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As seen on Masterpiece Theatre
With characters, drama, and romance vivid enough for a masterwork of fiction, this story is all the more fascinating because it is true. Based on Stella Tillyards acclaimed biography that "made history sexy again" (London Sunday Times), it paints an intimate portrait of 18th-century upper-class life in England and Ireland through the eyes of four beautiful high-born sisters. Caroline, Emily, Louisa, and Sarah Lennox were great-granddaughters of a king, daughters of a cabinet minister, and wives of politicians and peers. Well-educated, strong-minded, and distinctly individual, they take charge of their own lives, tempting scandal with their unconventional ideas about love, marriage, education, and fidelity.
Starring Serena Gordon, Geraldine Somerville, Anne-Marie Duff, Jodhi May, Siân Phillips, Alun Armstrong, and Julian Fellowes in a sumptuous BBC production.
- "The Making of Aristocrats" 30 minute featurette
- Stella Tillyard bio
- Cast filmographies
Top Customer Reviews
If you have only seen the version of Aristocrats shown on Masterpiece Theater in 1999 you are in for an extra treat with this video set in that many deleted scenes have been included, adding to the richness of the drama and making the story much more complete. (We see Cecilia's sad fate, for example).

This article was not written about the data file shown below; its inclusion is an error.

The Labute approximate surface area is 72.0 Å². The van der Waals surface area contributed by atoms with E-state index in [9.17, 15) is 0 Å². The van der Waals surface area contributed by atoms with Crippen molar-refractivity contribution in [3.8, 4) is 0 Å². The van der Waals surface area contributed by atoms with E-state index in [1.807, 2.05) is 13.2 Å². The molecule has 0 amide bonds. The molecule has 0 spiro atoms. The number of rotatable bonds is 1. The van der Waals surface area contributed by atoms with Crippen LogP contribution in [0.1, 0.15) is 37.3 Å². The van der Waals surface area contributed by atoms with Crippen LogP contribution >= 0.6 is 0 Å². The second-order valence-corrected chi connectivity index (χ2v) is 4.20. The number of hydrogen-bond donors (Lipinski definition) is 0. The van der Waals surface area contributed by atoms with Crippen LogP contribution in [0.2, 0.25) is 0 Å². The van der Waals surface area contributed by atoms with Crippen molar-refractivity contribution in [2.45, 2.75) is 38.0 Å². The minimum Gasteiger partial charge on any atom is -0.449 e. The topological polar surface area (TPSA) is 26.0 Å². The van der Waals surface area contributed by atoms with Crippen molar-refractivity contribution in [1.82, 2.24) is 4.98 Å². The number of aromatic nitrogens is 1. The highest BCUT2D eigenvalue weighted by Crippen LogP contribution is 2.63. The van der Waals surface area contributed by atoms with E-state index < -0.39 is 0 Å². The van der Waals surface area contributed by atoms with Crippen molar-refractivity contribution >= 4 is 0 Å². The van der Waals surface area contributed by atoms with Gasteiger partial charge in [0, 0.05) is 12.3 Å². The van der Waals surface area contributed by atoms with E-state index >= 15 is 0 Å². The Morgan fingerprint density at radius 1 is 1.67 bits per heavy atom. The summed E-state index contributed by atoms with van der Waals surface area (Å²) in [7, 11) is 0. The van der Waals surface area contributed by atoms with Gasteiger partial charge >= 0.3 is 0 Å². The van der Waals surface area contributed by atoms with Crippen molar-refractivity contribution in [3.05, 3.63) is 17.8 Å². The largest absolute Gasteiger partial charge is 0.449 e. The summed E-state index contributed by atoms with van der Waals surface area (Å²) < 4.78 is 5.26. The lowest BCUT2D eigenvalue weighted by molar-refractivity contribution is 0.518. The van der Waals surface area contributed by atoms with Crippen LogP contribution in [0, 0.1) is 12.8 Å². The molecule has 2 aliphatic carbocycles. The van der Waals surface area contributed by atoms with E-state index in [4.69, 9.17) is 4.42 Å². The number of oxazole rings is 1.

Episode one features the story of the Duke of Richmond's eldest daughter Lady Caroline. Lady Caroline is a woman who prefers books to fashionable society and though she is courted by young men her own age its only the free-thinking Voltaire reading Mr. Henry Fox, a good twenty years her senior, that attracts and captivates her most lively attribute, her mind. Mr. Henry Fox is a rising star in the King's cabinet but since he is not of noble birth and since he has a reputation as a libertine who has fathered at least one child with a stage actress, Lady Caroline's father refuses to approve of the match. Since they know they cannot marry with permission the two elope and the result is that Lady Caroline is banished from her parents home. The Duke of Richmond, proud as he is of his noble status, was an illegitimate child, the result of one of Charles II's royal flings, and his wife was an attendant to the Queen.Read more ›
Most Recent Customer Reviews
For those of you who have not seen this production, it is lavish in costumes and settings as are all BBC dramas. Read morePublished 29 days ago by Kitty Momma
My wife and I have so much British television lined up to watch that we can be a tough audience sometimes. But as this series started out, it held our attention just fine. Read morePublished 12 months ago by Peter E. McGinn